“It’s time to learn from the international evidence and implement a safe rates system that would save lives on our roads and end competitive tendering models that incentivise unsafe practices in the transport industry,” said Jared Abbott, FIRST Union Secretary for Transport, Logistics and Manufacturing, speaking at Safe Rates Summit 2021.
"Safe Rates refers to the idea that road transport employers and not drivers should be responsible for the actual costs of operating the supply chain, and expenses incurred in delivering a contract should be borne by the actual economic employer rather than squeezing them out of drivers’ wages and conditions," he says.
"For years in New Zealand major employers in the road transport industry have been explicitly passing on significant costs in the supply chain to workers, which means pay and conditions have been cut and unsafe practices have taken hold as the norm.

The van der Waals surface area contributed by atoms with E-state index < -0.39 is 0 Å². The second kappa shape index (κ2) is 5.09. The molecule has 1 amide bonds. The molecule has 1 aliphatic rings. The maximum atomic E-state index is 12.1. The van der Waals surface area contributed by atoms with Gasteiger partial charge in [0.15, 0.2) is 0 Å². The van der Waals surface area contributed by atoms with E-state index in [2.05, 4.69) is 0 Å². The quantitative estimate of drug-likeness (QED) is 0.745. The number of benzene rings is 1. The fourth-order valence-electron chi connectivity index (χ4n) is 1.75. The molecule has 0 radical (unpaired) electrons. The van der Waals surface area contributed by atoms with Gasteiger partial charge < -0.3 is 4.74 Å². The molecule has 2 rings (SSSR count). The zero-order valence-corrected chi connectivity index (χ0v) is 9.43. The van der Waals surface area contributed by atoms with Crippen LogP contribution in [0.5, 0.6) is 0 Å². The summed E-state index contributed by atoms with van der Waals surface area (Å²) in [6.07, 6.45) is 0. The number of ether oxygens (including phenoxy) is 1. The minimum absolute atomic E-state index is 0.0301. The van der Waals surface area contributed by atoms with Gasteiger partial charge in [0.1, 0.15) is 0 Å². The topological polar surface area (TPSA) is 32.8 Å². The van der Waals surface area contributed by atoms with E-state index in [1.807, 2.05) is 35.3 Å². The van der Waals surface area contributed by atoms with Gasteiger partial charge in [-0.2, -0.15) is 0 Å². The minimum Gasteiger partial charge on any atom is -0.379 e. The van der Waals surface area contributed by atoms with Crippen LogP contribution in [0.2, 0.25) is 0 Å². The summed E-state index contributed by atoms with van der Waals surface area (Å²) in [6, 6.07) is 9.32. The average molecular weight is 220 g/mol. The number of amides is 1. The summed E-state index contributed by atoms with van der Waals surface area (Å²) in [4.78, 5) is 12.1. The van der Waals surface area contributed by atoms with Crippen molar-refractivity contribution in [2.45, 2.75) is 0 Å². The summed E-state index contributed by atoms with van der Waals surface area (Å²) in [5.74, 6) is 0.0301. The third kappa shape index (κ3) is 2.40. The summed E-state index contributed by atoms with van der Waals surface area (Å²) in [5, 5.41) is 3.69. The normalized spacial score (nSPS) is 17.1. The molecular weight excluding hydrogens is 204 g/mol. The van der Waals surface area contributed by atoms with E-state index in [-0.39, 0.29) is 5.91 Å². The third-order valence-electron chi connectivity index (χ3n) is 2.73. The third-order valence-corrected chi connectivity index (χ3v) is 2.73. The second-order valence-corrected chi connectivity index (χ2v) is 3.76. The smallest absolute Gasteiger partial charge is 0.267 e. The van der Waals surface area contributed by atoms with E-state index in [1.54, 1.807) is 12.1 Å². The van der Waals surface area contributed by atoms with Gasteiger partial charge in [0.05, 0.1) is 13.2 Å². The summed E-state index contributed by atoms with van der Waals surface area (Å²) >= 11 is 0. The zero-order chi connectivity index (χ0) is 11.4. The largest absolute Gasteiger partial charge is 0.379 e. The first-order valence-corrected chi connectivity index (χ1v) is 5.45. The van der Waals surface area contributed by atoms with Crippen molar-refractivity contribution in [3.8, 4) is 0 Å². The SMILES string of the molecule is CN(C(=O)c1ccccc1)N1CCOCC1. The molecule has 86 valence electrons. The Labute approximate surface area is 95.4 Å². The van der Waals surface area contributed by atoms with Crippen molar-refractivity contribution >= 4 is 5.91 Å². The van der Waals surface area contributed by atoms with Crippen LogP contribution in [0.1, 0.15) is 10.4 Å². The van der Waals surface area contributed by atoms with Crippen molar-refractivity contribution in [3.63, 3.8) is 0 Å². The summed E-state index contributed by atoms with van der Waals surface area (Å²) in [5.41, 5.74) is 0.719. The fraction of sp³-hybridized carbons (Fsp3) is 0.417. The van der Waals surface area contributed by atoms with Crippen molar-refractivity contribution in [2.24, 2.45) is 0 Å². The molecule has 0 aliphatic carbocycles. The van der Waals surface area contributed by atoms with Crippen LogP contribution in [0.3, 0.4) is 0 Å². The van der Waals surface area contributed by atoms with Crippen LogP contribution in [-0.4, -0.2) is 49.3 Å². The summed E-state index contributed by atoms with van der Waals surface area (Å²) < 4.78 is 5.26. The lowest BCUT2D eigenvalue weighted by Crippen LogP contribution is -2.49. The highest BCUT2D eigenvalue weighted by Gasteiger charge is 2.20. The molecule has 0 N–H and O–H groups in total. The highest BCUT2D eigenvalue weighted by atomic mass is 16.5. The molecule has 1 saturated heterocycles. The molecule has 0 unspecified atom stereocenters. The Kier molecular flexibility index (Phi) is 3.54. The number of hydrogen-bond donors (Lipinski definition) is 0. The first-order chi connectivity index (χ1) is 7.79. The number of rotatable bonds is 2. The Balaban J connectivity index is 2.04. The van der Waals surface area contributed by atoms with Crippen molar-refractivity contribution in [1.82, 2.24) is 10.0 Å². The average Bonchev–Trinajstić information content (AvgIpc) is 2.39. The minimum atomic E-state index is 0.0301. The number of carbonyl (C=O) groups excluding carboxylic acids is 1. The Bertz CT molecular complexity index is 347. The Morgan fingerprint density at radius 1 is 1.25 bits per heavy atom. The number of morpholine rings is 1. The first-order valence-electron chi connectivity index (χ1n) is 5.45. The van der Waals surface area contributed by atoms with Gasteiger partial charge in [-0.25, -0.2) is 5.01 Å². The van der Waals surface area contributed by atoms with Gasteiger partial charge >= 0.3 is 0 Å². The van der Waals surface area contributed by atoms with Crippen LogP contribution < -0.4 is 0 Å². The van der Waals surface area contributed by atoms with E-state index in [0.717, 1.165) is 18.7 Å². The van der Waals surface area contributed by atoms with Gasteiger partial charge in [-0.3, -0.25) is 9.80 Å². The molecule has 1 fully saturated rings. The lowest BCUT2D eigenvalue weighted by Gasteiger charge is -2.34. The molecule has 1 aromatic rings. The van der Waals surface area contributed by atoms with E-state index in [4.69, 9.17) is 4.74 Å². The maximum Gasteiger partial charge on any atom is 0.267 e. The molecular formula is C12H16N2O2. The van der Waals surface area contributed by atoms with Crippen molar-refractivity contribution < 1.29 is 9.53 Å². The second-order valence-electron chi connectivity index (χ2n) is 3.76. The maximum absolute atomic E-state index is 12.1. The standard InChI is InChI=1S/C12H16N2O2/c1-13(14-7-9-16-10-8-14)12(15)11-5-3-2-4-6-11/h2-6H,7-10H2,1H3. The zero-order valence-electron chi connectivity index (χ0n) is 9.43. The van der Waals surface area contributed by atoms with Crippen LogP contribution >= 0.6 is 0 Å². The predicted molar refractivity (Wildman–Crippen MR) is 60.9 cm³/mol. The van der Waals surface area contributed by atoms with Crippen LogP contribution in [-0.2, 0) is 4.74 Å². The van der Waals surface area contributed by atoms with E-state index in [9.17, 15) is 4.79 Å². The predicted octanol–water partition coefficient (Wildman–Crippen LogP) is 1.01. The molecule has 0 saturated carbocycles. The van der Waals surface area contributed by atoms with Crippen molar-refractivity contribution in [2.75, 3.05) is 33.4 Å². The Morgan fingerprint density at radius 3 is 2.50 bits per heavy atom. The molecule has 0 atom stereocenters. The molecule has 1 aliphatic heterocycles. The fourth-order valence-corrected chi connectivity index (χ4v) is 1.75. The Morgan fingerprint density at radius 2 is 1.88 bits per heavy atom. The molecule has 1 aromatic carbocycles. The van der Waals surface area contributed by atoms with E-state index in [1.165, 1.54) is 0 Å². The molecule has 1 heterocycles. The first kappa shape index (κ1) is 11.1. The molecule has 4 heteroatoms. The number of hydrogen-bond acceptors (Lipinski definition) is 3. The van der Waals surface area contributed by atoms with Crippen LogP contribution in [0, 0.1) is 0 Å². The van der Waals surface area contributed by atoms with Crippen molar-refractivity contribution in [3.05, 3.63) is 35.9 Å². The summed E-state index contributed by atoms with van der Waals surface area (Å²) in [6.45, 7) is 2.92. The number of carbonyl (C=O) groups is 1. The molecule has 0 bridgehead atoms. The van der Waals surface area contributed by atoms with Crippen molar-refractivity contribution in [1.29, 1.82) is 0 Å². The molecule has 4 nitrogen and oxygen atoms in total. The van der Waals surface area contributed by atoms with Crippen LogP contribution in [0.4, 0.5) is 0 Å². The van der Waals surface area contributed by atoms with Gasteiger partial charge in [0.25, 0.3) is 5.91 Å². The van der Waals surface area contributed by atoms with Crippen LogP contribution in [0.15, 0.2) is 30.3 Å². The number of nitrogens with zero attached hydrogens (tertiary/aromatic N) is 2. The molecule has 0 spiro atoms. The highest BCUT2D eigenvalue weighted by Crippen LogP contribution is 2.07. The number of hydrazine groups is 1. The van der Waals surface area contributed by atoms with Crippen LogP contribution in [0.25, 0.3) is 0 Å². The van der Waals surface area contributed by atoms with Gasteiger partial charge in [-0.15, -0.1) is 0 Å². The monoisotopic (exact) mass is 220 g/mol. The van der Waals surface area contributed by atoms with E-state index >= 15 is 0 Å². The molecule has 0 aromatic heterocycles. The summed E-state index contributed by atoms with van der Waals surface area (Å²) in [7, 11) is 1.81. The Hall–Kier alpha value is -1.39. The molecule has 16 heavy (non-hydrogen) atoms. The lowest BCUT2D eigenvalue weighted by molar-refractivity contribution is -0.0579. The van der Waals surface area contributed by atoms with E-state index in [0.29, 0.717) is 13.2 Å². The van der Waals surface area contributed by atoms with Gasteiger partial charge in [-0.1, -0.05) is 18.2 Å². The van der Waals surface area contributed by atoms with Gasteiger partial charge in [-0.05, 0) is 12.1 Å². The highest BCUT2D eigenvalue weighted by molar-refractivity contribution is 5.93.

"We’ve heard recently about log books being falsified in the trucking industry as drivers are forced to cut corners on behalf of the actual employer - it’s just one example of how the contracting model penalises drivers and leads to unsafe practices on the road.
"Meanwhile, economic employers have been able to pass on costs to their contractors and obscure the actual cost of doing business while simultaneously weakening the power of drivers to negotiate fair wages that reflect the work required to do the job.
"At the moment, road transport is unfortunately a sector built on a lie.
"And it’s not just the explicit road transport sector either - these issues apply equally in forestry and public transport, where unregulated competitive tendering is driving unsafe behaviour down the supply chain."
The global Safe Rates campaign has been marked by victories for the Transport Workers Union (TWU) at the state level in Australia as well as the passage of safe rates legislation in South Korea, where after 15 years of struggle, minimum pay rates were established in 2018. Safe rates or similar systems also exist in the US, Canada and the Netherlands.
"It’s rare that employers and drivers are on exactly the same page, but everyone in the industry knows that current procurement practices are responsible for the mess we’re in," says Mr Abbott.